Iraqi counterterrorism units reported on July 15 that they had detained 20 female Islamic State of Iraq and the Levant (ISIL) militants, including three Turkish citizens, captured in a secret tunnel discovered under the Old City neighborhood of Quleiat in Mosul.
The neighborhood has witnessed sporadic clashes since last week, despite the official announcement of the “complete liberation” of the city.
“The women had weapons and explosive belts meant for attacking Iraqi troops” counter-terrorism official Haidar al-Araji said.
The group of women, who were arrested on July 13, included five citizens of Germany, three citizens of Russia, three citizens of Turkey, two citizens of Canada, one Chechn and six from Libya and Syria, according to al-Araji.
Meanwhile, an Iraqi intelligence officer said on July 16 that ISIL leader Abu Bakr al-Baghdadi was still alive.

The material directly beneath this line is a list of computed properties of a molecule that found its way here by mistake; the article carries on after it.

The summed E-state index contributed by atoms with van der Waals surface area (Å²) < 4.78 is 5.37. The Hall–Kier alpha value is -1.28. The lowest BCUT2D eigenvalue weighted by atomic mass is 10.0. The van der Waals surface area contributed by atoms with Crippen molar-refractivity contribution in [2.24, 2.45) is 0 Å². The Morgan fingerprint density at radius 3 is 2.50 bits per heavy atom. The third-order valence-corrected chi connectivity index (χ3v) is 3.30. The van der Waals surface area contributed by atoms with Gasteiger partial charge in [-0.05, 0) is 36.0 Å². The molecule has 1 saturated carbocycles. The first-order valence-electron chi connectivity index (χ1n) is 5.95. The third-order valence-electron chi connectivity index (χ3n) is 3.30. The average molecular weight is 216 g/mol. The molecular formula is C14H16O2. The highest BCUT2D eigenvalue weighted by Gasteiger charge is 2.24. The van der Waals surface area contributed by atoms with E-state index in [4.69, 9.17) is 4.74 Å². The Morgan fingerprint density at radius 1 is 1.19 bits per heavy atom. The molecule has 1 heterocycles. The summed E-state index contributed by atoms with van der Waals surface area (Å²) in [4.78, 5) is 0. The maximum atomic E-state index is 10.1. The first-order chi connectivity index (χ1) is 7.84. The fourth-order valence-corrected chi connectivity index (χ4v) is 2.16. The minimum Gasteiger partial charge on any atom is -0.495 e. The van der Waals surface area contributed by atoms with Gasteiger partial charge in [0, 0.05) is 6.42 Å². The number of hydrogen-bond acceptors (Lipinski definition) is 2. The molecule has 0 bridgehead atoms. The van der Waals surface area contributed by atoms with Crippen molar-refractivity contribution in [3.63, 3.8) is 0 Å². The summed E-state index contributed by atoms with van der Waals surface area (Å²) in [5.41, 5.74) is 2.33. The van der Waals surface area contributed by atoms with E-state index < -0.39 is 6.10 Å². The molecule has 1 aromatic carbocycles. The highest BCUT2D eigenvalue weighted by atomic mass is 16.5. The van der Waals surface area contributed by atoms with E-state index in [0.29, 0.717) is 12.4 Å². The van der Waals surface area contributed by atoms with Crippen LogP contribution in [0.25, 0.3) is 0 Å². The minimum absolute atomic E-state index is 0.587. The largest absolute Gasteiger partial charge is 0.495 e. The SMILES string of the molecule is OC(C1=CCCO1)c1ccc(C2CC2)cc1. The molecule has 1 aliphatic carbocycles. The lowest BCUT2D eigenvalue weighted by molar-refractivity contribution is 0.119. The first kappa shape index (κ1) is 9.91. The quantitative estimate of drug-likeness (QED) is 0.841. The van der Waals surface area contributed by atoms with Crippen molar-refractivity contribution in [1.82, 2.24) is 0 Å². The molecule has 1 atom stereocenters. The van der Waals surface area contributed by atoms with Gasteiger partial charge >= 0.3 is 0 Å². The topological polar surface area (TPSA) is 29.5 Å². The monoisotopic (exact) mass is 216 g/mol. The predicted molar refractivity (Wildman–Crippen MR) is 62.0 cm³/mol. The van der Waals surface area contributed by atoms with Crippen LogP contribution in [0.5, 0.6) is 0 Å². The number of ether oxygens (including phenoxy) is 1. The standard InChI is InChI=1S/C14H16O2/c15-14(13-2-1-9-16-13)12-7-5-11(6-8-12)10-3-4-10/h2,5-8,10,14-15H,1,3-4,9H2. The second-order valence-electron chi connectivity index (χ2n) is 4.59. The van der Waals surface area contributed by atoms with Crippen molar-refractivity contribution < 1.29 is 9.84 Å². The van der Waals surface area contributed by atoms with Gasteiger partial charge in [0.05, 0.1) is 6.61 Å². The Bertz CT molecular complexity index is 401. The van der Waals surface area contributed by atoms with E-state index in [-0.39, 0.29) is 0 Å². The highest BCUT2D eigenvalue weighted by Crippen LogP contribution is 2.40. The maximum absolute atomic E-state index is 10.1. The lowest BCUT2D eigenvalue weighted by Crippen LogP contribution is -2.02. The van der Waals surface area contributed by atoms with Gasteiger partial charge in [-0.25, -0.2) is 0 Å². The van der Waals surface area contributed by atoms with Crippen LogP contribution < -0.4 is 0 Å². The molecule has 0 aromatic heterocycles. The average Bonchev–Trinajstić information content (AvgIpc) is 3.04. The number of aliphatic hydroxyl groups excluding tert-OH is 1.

Last month, the Russian
Defense Ministry media said that al-Baghdadi was believed to have been killed in an airstrike in Syria.
U.S. officials, however, said they don’t have any proof confirming the ISIL leader’s death.
“Al-Baghdadi is still hiding in Syria in an area outside [the northern Syrian province of] Raqqa,” Abu Ali al-Basri, the head of the intelligence and anti-terrorism department at the Iraqi Interior Ministry, told the local Al-Sabah newspaper.
He insisted that reports speaking about al-Baghdadi’s death were untrue.
The U.S. offers a $25-million bounty for al-Baghdadi, who split from al-Qaeda organization in 2013.
He was last seen in public in 2014 after his group captured Mosul when he announced the creation of the so-called caliphate in both Syria and Iraq.
Last week, Iraqi authorities announced the full liberation of Mosul, the last ISIL stronghold in northern Iraq.